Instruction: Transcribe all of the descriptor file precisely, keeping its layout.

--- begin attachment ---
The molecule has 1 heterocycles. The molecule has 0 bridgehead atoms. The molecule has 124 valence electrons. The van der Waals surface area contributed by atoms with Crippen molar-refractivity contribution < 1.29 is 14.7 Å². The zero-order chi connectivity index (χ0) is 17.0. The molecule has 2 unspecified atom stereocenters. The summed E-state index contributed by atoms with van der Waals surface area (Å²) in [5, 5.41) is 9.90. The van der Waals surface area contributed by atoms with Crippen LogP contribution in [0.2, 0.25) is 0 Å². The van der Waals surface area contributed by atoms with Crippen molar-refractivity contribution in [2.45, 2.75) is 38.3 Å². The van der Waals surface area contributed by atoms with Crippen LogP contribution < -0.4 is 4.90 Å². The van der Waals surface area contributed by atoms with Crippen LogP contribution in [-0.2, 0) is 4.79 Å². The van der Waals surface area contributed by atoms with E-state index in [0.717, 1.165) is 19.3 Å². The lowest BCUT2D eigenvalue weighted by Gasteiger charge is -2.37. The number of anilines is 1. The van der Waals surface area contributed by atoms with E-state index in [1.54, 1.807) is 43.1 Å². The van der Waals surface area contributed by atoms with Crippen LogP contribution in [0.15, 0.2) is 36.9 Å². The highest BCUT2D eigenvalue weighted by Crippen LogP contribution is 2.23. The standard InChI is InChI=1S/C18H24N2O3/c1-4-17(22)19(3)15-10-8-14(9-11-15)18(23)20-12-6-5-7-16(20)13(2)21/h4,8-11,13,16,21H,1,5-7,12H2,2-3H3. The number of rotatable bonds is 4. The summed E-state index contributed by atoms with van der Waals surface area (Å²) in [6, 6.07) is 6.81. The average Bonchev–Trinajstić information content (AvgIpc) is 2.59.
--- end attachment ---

The molecule has 1 heterocycles. The molecule has 0 bridgehead atoms. The molecule has 124 valence electrons. The van der Waals surface area contributed by atoms with Crippen molar-refractivity contribution < 1.29 is 14.7 Å². The zero-order chi connectivity index (χ0) is 17.0. The molecule has 2 unspecified atom stereocenters. The summed E-state index contributed by atoms with van der Waals surface area (Å²) in [5, 5.41) is 9.90. The van der Waals surface area contributed by atoms with Crippen LogP contribution in [0.2, 0.25) is 0 Å². The van der Waals surface area contributed by atoms with Crippen molar-refractivity contribution in [2.45, 2.75) is 38.3 Å². The van der Waals surface area contributed by atoms with Crippen LogP contribution < -0.4 is 4.90 Å². The van der Waals surface area contributed by atoms with Crippen LogP contribution in [-0.2, 0) is 4.79 Å². The van der Waals surface area contributed by atoms with E-state index in [0.717, 1.165) is 19.3 Å². The lowest BCUT2D eigenvalue weighted by Gasteiger charge is -2.37. The number of anilines is 1. The van der Waals surface area contributed by atoms with E-state index in [1.54, 1.807) is 43.1 Å². The van der Waals surface area contributed by atoms with Crippen LogP contribution in [0.15, 0.2) is 36.9 Å². The highest BCUT2D eigenvalue weighted by Crippen LogP contribution is 2.23. The standard InChI is InChI=1S/C18H24N2O3/c1-4-17(22)19(3)15-10-8-14(9-11-15)18(23)20-12-6-5-7-16(20)13(2)21/h4,8-11,13,16,21H,1,5-7,12H2,2-3H3. The number of rotatable bonds is 4. The summed E-state index contributed by atoms with van der Waals surface area (Å²) in [6, 6.07) is 6.81. The average Bonchev–Trinajstić information content (AvgIpc) is 2.59.